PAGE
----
03:37 GMT30 May 2020
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    The US state of South Dakota contains some of the largest Native American reservations in the country. The state’s governor, Kristi Noem - who once won a Snow Queen beauty title - is now at loggerheads with tribal authorities after they set up checkpoints.

    ​The Republican governor of South Dakota, Kristi Noem, has ordered two Native American tribes to remove road checkpoints they set up in an attempt to keep the coronavirus out of their reservations.

    She says she will sue if they do not remove them but the tribes say they have the right to control who enters their land under federal law.


    ​The Cheyenne River Sioux Tribe has rejected Mrs Noem’s ultimatum while the Oglala Sioux Tribe - which controls Pine Ridge reservation, close to the Nebraska border - has yet to respond.

    It is potentially the biggest showdown between the authorities and the Native American tribes since 1973, when the Pine Ridge reservation was at the centre of a violent stand-off between the FBI and the American Indian Movement (AIM).

    Two AIM activists were shot dead and 14 went missing while two FBI agents were injured in a shootout at Wounded Knee, close to the scene of the infamous massacre of hundreds of Native American men, women and children in 1890.

    ​Mrs Noem, 48, was crowned Snow Queen in 1990 while at high school and has proved to be a cool and calculating politician and is an enthusiastic supporter of US President Donald Trump.

    South Dakota has had more than 3,00 confirmed cases and 31 deaths but Mrs Noem has not put the state into lockdown.

    She told Fox News last month: “I took an oath when I was in Congress, obviously, to uphold the constitution of the United States. I believe in our freedoms and liberties. What I’ve seen across the country is so many people give up their liberties for just a little bit of security, and they don’t have to do that.”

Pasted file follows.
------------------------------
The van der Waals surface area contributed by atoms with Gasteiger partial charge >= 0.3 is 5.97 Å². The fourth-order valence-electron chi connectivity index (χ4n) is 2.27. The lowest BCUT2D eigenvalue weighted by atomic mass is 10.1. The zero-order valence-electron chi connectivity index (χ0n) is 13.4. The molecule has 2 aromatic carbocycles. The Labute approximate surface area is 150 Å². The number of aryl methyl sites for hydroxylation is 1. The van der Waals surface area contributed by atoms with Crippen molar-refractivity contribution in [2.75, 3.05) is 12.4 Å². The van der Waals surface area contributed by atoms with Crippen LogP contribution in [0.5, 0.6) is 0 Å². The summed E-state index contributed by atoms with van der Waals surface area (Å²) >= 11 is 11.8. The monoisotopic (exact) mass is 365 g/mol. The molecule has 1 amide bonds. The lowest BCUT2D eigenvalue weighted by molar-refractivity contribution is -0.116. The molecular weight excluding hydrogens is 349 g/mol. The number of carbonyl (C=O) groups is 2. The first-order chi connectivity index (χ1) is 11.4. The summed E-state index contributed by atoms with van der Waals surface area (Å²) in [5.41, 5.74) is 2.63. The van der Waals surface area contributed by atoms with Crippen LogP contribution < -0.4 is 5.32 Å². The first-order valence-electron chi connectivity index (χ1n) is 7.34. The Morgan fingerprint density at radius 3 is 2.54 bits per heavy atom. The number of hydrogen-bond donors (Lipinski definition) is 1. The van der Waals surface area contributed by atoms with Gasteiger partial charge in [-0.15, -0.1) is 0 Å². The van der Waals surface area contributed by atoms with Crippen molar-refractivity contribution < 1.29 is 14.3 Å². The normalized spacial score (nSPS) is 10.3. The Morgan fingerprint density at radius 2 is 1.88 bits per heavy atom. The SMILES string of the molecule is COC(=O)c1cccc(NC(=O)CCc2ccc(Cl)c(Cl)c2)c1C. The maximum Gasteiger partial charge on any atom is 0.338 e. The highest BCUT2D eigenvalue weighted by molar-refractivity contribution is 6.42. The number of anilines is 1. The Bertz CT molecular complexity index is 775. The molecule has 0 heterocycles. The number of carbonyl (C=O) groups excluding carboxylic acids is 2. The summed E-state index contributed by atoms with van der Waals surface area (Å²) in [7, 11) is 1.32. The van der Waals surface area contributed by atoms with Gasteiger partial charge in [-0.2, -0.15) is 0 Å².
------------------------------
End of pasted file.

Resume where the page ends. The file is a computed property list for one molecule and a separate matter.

Last month it became the first state to hold trials to test the effectiveness of hydroxychloroquine.

    On Friday, 8 May, she sent letters to the tribal leaders demanding they remove checkpoints on state highways which are designed to stop people with coronavirus coming onto tribal land.

    She wrote: "We are strongest when we work together; this includes our battle against Covid-19. I request that the tribes immediately cease interfering with or regulating traffic on US and State Highways and remove all travel checkpoints."

    ​But Harold Frazier, chairman of the Cheyenne River Sioux Tribe accused her of "continuing to interfere in our efforts to do what science and facts dictate seriously undermine our ability to protect everyone on the reservation."

    Mr Frazier told the governor: "Ignorant statements and fiery rhetoric encourage individuals already under stress from this situation to carry out irrational actions. We invite you to join us in protecting the lives of our people and those that live on this reservation. I regretfully decline your request."

    Residents of the Cheyenne River reservation are being allowed off it to go to  medical appointments or fetch supplies but have been given health questionnaires to fill in.

    Mrs Noem has had run-ins before with the tribes - in May 2019 she was told by the Oglala to stay away from Pine Ridge after she led efforts to pass a law targeting demonstrations against the Dakota Access oil pipeline.

    Last month Native American tribal leaders complained about the "very slow" rate of passing out federal funding to help them tackle COVID-19.

    In 1868 the United States signed the Fort Laramie treaty, creating the Great Sioux Reservation - the southern and western half of present day South Dakota.

    But when gold was found in the sacred Black Hills - known as Paha Sapa - the US government reneged on the treaty, leading to a war and the Battle of the Little Bighorn, in which General Custer’s forces were defeated and killed.

    The US government sent in more troops and eventually defeated Crazy Horse and his armies.

    The Great Sioux Reservation was dismantled and the Lakota (Sioux) tribes were given smaller pieces of land in generally less fertile areas.

    Many reservations, like Pine Ridge, suffer from endemic poverty and alcoholism. 

    Republican, coronavirus, COVID-19, South Dakota
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